Whether you’re struggling to figure out how to manage remote learning for your children, navigate layoffs at work, or just trying to find a way to stay balanced during this incredibly chaotic moment in history, I invite you to spend some quality time with the most important voice you’ll ever hear: your own.

When things get crazy and you have no idea how to determine your next best step or you’re frustrated by competing priorities trying to pull you in opposite directions, it’s time to do a little self-interrogation. Don’t worry – it’s not as scary as it sounds and it doesn’t require a three-day retreat in a remote location!

Claim Space

In order to do this work, you’ll need to claim a space. It might be as simple as a pen and notebook where you can download all the noise in your head. Some of my clients like to head outside for a walk to both clear their minds and enjoy the meditative quality of putting one foot in front of the other. For those who struggle to hear themselves in the midst of life’s hubbub, a quiet space such as an office or bedroom with a closed door can work.

Unload Your Baggage

For those with a notebook, just start writing down all the things on your mind. Similarly, walkers can rattle off a stream of consciousness while moving through their route. If you’ve found a private space to discard your excess concerns, simply name them and then move on. Don’t bother to judge or solve these issues. Your only job is to create a little room in your noggin by acknowledging the cacophony.

Find Your Locus of Power

For so many of us, the center of power frequently resides outside of us – with a boss or a child or a spouse. We look to them for what should come next or what’s most important.  It makes sense to note that your boss wants that report by noon or your child needs lunch. Ideally those desires serve as inputs, not as directives. When you are able to center your own sense of agency, something significant shifts. Yes, you’re still feeding your family and meeting your deadlines, but it’s in a more intentional and holistic way.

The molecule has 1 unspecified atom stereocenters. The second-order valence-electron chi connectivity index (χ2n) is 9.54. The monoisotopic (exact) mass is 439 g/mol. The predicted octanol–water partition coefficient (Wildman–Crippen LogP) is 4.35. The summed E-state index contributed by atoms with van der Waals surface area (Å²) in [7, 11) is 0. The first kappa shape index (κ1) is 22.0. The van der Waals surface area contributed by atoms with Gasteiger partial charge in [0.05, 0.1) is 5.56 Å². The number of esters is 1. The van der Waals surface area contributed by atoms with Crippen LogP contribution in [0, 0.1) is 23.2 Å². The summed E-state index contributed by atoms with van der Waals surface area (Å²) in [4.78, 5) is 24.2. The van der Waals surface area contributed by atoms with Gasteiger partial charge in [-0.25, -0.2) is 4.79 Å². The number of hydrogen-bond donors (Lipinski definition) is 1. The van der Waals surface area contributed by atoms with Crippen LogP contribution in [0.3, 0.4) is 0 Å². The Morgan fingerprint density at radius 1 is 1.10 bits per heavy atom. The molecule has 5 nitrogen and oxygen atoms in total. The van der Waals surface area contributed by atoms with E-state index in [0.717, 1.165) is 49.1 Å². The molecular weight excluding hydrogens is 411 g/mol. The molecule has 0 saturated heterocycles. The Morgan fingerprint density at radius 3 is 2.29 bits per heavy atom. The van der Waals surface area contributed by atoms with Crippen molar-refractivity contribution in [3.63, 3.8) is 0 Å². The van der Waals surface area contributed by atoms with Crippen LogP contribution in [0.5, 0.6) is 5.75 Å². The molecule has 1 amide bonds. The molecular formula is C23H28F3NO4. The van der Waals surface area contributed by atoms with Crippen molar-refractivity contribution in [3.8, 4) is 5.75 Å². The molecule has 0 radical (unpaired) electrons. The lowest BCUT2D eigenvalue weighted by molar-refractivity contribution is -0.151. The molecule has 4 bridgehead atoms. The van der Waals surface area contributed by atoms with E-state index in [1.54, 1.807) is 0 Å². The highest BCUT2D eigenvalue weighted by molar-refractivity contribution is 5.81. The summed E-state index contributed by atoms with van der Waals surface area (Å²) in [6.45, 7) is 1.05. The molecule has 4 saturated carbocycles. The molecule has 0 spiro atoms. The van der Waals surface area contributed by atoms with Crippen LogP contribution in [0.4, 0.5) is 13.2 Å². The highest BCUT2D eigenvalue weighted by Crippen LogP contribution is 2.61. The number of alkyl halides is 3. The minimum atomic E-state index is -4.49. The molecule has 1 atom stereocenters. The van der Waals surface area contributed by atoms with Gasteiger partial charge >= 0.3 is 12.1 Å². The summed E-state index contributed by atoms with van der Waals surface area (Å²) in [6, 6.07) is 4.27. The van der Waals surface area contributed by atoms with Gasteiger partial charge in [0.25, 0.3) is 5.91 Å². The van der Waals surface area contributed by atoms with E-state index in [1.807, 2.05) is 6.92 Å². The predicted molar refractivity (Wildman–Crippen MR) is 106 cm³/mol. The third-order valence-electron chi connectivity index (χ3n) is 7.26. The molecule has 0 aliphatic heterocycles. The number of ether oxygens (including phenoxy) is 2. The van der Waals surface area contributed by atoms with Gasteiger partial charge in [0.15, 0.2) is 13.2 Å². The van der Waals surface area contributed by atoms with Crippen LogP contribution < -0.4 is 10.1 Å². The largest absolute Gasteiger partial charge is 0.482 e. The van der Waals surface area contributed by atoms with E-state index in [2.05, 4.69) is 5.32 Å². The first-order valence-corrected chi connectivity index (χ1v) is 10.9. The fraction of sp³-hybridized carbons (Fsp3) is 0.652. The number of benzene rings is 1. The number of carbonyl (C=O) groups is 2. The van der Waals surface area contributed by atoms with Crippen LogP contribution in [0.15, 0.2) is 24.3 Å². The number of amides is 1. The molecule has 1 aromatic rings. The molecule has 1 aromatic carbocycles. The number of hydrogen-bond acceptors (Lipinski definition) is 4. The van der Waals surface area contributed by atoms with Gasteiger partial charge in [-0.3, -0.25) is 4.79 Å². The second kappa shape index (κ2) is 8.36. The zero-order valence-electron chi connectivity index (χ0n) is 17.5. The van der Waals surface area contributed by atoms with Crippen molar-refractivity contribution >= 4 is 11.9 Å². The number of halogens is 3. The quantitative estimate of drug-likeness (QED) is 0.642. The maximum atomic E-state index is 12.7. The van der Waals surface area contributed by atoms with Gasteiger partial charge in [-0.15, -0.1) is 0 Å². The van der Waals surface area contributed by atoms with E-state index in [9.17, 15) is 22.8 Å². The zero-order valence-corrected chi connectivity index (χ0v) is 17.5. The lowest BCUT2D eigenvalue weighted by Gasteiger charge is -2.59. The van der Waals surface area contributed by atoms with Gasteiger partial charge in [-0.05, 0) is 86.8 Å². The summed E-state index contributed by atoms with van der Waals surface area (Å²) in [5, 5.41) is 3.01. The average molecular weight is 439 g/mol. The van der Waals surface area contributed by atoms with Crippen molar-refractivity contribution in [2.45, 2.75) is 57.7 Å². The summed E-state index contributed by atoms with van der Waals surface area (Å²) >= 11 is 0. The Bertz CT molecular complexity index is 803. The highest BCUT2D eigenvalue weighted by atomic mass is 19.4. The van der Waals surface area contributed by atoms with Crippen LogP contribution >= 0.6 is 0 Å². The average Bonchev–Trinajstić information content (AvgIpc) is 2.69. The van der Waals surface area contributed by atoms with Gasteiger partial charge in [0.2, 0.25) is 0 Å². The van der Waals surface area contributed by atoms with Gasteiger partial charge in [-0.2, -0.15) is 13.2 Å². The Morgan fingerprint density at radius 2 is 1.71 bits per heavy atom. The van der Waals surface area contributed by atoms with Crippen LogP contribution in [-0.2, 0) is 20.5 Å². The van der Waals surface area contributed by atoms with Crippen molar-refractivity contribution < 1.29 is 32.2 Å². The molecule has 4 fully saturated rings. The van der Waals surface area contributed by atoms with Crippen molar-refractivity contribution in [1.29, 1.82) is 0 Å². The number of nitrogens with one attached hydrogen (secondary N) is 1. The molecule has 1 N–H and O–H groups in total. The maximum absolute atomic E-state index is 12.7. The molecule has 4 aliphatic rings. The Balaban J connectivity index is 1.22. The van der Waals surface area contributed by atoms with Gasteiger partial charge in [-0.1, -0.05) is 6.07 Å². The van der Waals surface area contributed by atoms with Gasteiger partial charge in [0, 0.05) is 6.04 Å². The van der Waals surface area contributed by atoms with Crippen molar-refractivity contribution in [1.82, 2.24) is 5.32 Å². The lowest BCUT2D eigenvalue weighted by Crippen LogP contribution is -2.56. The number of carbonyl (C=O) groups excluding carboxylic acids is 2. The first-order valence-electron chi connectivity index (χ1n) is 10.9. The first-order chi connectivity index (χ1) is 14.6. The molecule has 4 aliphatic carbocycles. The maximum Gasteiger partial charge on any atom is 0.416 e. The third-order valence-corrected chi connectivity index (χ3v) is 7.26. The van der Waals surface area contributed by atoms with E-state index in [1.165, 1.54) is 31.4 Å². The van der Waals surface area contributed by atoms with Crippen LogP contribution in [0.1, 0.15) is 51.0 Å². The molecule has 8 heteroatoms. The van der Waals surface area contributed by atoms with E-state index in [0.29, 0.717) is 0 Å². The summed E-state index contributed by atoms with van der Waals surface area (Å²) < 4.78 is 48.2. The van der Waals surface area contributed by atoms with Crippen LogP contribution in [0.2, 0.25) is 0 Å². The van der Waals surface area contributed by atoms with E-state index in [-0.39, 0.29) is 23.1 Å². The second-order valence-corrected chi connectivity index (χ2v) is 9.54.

Once you’ve claimed some space, unloaded your baggage, and found your center, you can start to listen to your own vital voice. Free write, stare into space, walk and talk to yourself, or take whatever action works for you. You’ll find yourself making to-do lists, remembering that email you owe someone, or dreaming up the plotline for a movie. That’s all fine. Keep going by asking yourself the questions that will help you to move forward: What do you want to do about a particular issue? What would make you feel satisfied with a certain situation? How will you benefit when you make this choice instead of that one?

For many of us, the best way to hear our own voices is to actively shut out competing ideas or contrary notions. Once you figure out the best way for you to hear yourself think, you’ll have access to the best ally, most insightful perspective, and critical thinker around: yourself.

Talk to you next month,

Amber D. Nelson


P.S. For more insight on that voice in your head, read this blog from a few years back: How Talking to Yourself Can Help You.

P.S.  If you need help finding that internal voice, we’re here with language and leadership coaching. Just send along an email and we’ll set up a complimentary 30 minute call.

Cover of Amber Nelson's book, "Talk to Me"

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